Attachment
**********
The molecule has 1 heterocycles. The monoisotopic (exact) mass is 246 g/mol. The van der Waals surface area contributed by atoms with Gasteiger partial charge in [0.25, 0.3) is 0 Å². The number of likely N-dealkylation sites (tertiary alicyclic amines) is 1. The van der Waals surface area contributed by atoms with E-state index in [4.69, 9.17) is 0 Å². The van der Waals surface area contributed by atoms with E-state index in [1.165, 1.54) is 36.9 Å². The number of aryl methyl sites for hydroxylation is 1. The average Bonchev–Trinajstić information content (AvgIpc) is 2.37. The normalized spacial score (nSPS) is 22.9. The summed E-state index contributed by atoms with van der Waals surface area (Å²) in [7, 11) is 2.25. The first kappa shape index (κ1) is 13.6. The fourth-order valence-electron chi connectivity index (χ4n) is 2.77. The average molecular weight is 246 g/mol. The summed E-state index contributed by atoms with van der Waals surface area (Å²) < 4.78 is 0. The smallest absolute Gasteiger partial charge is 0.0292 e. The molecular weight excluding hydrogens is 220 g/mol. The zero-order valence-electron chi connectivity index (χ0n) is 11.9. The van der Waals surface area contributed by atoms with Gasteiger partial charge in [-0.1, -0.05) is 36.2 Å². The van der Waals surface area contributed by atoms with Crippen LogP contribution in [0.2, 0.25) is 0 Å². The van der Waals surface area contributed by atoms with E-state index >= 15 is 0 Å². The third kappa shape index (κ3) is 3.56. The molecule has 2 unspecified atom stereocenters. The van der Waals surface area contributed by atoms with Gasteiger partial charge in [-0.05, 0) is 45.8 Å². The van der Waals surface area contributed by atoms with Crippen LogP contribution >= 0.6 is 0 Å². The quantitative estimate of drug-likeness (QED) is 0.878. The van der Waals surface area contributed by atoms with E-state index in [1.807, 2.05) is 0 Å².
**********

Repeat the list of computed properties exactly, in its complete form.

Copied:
The molecule has 1 heterocycles. The monoisotopic (exact) mass is 246 g/mol. The van der Waals surface area contributed by atoms with Gasteiger partial charge in [0.25, 0.3) is 0 Å². The number of likely N-dealkylation sites (tertiary alicyclic amines) is 1. The van der Waals surface area contributed by atoms with E-state index in [4.69, 9.17) is 0 Å². The van der Waals surface area contributed by atoms with E-state index in [1.165, 1.54) is 36.9 Å². The number of aryl methyl sites for hydroxylation is 1. The average Bonchev–Trinajstić information content (AvgIpc) is 2.37. The normalized spacial score (nSPS) is 22.9. The summed E-state index contributed by atoms with van der Waals surface area (Å²) in [7, 11) is 2.25. The first kappa shape index (κ1) is 13.6. The fourth-order valence-electron chi connectivity index (χ4n) is 2.77. The average molecular weight is 246 g/mol. The summed E-state index contributed by atoms with van der Waals surface area (Å²) < 4.78 is 0. The smallest absolute Gasteiger partial charge is 0.0292 e. The molecular weight excluding hydrogens is 220 g/mol. The zero-order valence-electron chi connectivity index (χ0n) is 11.9. The van der Waals surface area contributed by atoms with Gasteiger partial charge in [-0.1, -0.05) is 36.2 Å². The van der Waals surface area contributed by atoms with Crippen LogP contribution in [0.2, 0.25) is 0 Å². The van der Waals surface area contributed by atoms with E-state index >= 15 is 0 Å². The third kappa shape index (κ3) is 3.56. The molecule has 2 unspecified atom stereocenters. The van der Waals surface area contributed by atoms with Gasteiger partial charge in [-0.05, 0) is 45.8 Å². The van der Waals surface area contributed by atoms with Crippen LogP contribution >= 0.6 is 0 Å². The quantitative estimate of drug-likeness (QED) is 0.878. The van der Waals surface area contributed by atoms with E-state index in [1.807, 2.05) is 0 Å².